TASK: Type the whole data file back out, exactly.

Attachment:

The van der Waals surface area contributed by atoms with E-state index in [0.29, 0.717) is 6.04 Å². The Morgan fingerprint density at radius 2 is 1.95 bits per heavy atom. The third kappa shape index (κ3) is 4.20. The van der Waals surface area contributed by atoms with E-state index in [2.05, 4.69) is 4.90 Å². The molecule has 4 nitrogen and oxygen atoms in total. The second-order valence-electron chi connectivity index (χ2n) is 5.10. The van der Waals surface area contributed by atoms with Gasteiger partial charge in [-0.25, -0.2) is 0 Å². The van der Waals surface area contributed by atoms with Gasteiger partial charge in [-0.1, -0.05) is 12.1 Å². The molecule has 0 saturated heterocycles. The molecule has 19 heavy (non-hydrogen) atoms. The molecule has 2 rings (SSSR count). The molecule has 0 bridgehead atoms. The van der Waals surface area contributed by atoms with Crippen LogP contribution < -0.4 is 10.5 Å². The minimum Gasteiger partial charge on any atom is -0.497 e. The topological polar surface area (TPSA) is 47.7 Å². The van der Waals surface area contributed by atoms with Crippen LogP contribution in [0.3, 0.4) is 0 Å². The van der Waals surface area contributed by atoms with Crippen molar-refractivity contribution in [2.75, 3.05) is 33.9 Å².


The van der Waals surface area contributed by atoms with E-state index in [0.29, 0.717) is 6.04 Å². The Morgan fingerprint density at radius 2 is 1.95 bits per heavy atom. The third kappa shape index (κ3) is 4.20. The van der Waals surface area contributed by atoms with E-state index in [2.05, 4.69) is 4.90 Å². The molecule has 4 nitrogen and oxygen atoms in total. The second-order valence-electron chi connectivity index (χ2n) is 5.10. The van der Waals surface area contributed by atoms with Gasteiger partial charge in [-0.25, -0.2) is 0 Å². The van der Waals surface area contributed by atoms with Gasteiger partial charge in [-0.1, -0.05) is 12.1 Å². The molecule has 0 saturated heterocycles. The molecule has 19 heavy (non-hydrogen) atoms. The molecule has 2 rings (SSSR count). The molecule has 0 bridgehead atoms. The van der Waals surface area contributed by atoms with Crippen LogP contribution < -0.4 is 10.5 Å². The minimum Gasteiger partial charge on any atom is -0.497 e. The topological polar surface area (TPSA) is 47.7 Å². The van der Waals surface area contributed by atoms with Crippen LogP contribution in [0.3, 0.4) is 0 Å². The van der Waals surface area contributed by atoms with Crippen molar-refractivity contribution in [2.75, 3.05) is 33.9 Å².